I really don’t understand your idea.
The kinds of shared key schemes usually aren’t for keeping the data secret from the participants; but to confuse which participant signed, encoded or decoded it. Ex: a polynomial secret key can be used to: take any 4 out of 10 keys and decode the input (this one has secrecy, but only until N participants agree); or to sign a array of bytes without knowing who signed except that it’s one of the key of the participants (limited anonymity).
I have no recall of hiding computations from the computer completely except with a trusted server or with fully homomorphic encryption (which is just a ‘holy grail’ of crypto, of which there is no implementation because it would required special drivers or special hardware; because the input has to be decoded once it needs it hits driver level).
There are MANY ways to to resist tampering though; which i suppose it’s what’s actually needed?
edit: actually read the wiki link now. I’m not sure how a protocol like that would be used on a H3 game. The main stuff you’d need is to prevent people from
a ) finding the grail by introspection
b ) edit the gamestate with ‘illegal’ operations in their turn.
c ) secondary stuff would be to find what is in the cities or on the fog-of-war.
These all look like stuff that requires at least one trusted server (to generate keys, decrypt gamestate to check for consistency and update). Even if, for instance the coordinates of the grail could be checked with a homomorphic sum operation, the private key would be needed for decoding the result, so the answer would need to be sent to the server (unless you use this ), which seems to me especially useless.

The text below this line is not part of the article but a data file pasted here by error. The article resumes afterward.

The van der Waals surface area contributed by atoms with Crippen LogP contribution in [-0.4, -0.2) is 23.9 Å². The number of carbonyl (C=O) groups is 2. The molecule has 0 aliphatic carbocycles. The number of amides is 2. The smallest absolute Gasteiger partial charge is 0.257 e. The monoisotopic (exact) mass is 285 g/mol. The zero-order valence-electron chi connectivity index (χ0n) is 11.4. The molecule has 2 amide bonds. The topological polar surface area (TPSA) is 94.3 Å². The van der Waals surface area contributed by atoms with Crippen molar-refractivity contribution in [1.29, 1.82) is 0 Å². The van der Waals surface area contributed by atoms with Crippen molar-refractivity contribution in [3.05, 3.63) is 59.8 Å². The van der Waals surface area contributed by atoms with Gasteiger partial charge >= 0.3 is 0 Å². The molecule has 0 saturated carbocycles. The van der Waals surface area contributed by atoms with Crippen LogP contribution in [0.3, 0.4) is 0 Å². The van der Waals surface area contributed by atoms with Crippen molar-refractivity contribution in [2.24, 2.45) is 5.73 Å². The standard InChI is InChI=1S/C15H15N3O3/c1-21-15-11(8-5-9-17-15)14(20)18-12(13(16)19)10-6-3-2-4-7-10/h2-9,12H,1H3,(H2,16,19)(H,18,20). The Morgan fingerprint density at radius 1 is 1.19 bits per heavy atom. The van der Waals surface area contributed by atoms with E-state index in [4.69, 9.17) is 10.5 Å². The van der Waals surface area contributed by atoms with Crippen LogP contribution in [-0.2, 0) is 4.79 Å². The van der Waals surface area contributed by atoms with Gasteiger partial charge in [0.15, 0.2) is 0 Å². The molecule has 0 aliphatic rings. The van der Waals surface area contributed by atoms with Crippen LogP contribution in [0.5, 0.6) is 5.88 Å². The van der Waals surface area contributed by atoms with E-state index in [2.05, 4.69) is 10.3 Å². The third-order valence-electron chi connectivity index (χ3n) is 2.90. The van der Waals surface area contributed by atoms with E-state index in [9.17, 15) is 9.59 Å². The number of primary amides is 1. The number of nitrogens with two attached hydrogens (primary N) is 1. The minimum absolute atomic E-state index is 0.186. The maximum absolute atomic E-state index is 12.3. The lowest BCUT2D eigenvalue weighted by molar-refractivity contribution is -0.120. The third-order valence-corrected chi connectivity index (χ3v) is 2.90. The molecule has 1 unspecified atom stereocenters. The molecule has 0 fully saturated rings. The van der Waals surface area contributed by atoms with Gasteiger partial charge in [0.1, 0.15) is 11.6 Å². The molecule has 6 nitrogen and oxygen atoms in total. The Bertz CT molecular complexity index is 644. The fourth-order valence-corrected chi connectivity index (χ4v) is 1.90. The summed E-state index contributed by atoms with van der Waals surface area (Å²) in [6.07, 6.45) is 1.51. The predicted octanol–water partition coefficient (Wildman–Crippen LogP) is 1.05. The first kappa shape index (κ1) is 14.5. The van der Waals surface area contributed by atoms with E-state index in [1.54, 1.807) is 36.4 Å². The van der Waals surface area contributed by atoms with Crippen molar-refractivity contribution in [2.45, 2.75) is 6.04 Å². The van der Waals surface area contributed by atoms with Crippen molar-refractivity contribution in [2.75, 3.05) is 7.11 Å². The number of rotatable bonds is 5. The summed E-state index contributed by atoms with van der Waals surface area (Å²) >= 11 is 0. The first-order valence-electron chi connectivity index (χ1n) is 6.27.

It just doesn’t look like the millionaire problem situation, where two participants each wants to keep a secret. Rather, it looks like a server and a client (player) where the server’s secret is the grail location (for instance) and the client doesn’t have any pressing need to keep secret it’s dig location from the server (input for the ‘check for grail’ function). Of course, if the server is local too, just introspecting the memory of the server would be enough on that case to fuck everything.